He’s definitely subtler; he’s more about the mood of menace. There’s a reason he has often cited Harold Pinter — the master of unspoken menace — as a major influence. ‘The Night Alive’ at the Undermain has a perfect example of the differences between McPherson and McDonagh. There’s this vicious beating that happens in the play, and McPherson has it happen offstage. It’s still a jolt, but we only hear it.
Now, McDonagh would have put it front and center. McDonagh is all about showing us, sticking it to us, hammering away, making it so we can’t look away, whether that’s comedy or violence. Theater to him is about immediacy — being alive and present in the room when something happens. That’s made his work very theatrical, very exciting, especially for younger audiences.
But I also think that penchant for bigger jolts, more attention-getting effects is a reason he’s almost abandoned theater these days for film (although the word is he has a new play in the works for the Royal Court called ‘Hangmen’). McDonagh has even said he has little respect for the traditions of theater and more respect for film. And that preference for ham-fisted violence and comedy is also why, I think, with ‘Seven Psychopaths’ — the film McDonagh made after ‘In Bruges’ — he fell into the Tarantino trap of over-the-top absurdity. The bloodshed and the humor feel manipulative and cynical.
In contrast, Conor McPherson is about nudging and suggesting things – particularly otherworldly, unseen things. He has said, growing up in Ireland, you’re always aware of being on the far western edge of Europe. The Atlantic Ocean is the great beyond. So instead of the kind of ultra-splattery violence you get in Martin McDonagh’s writing, McPherson’s plays tap into the moodier, even melancholy traditions of the Irish ghost story. They’re all about what’s out of our control, what’s beyond.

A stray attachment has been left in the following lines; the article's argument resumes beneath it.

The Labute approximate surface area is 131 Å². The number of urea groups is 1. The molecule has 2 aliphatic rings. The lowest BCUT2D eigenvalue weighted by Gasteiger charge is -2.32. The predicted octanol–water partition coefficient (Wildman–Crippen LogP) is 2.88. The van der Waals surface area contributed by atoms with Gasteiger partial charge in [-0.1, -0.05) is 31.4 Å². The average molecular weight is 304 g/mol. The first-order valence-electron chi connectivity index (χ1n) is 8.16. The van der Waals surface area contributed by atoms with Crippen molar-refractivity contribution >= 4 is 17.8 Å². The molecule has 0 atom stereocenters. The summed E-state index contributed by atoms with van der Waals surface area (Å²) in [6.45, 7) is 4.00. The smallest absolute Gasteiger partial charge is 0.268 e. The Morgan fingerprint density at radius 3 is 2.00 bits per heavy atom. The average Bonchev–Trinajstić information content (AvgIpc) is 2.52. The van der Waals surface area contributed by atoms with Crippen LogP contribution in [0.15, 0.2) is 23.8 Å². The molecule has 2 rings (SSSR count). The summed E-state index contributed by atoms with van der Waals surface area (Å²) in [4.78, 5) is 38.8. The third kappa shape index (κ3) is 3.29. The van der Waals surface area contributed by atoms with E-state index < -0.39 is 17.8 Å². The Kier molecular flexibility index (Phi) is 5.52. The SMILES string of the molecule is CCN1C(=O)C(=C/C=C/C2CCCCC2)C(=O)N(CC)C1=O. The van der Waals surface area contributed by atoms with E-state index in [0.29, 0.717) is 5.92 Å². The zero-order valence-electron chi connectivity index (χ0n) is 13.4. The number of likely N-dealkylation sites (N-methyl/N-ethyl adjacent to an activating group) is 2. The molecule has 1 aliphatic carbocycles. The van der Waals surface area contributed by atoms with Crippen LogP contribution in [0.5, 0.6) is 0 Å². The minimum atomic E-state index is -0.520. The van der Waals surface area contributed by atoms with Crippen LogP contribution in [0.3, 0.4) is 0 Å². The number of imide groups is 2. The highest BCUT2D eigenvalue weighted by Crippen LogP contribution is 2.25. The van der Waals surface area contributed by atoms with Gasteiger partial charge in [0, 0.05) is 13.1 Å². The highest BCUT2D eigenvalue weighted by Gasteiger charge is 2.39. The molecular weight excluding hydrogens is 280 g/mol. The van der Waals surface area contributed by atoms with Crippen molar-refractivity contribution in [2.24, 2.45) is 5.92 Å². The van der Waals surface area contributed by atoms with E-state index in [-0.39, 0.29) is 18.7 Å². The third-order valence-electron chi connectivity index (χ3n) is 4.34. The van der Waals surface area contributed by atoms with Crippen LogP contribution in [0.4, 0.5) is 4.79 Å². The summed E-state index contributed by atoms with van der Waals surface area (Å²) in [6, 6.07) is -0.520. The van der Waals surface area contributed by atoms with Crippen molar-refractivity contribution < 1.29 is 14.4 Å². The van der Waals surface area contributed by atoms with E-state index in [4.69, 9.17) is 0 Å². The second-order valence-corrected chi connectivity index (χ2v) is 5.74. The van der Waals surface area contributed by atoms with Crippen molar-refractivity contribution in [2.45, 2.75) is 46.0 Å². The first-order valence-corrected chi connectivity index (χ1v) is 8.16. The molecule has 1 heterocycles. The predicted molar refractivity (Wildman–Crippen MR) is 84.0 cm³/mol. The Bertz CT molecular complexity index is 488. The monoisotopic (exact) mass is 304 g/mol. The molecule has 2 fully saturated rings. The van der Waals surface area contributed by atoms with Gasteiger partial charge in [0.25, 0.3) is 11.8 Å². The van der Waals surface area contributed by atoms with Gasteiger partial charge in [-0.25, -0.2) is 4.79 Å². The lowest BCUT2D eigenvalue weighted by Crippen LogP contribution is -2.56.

It can be almost a tic in his plays, this need to imply there’s something else behind our accepted reality. McPherson himself has directed and co-written a film, called The Eclipse,’ came out in 2009. I think it’s seriously underrated by horror movie fans, people who want those big, gotcha, shock effects. The film actually conveys a creepy sense of loss, of unfinished emotional business of ghosts representing not letting go of this life. As they say, the movie casts a really nice pall.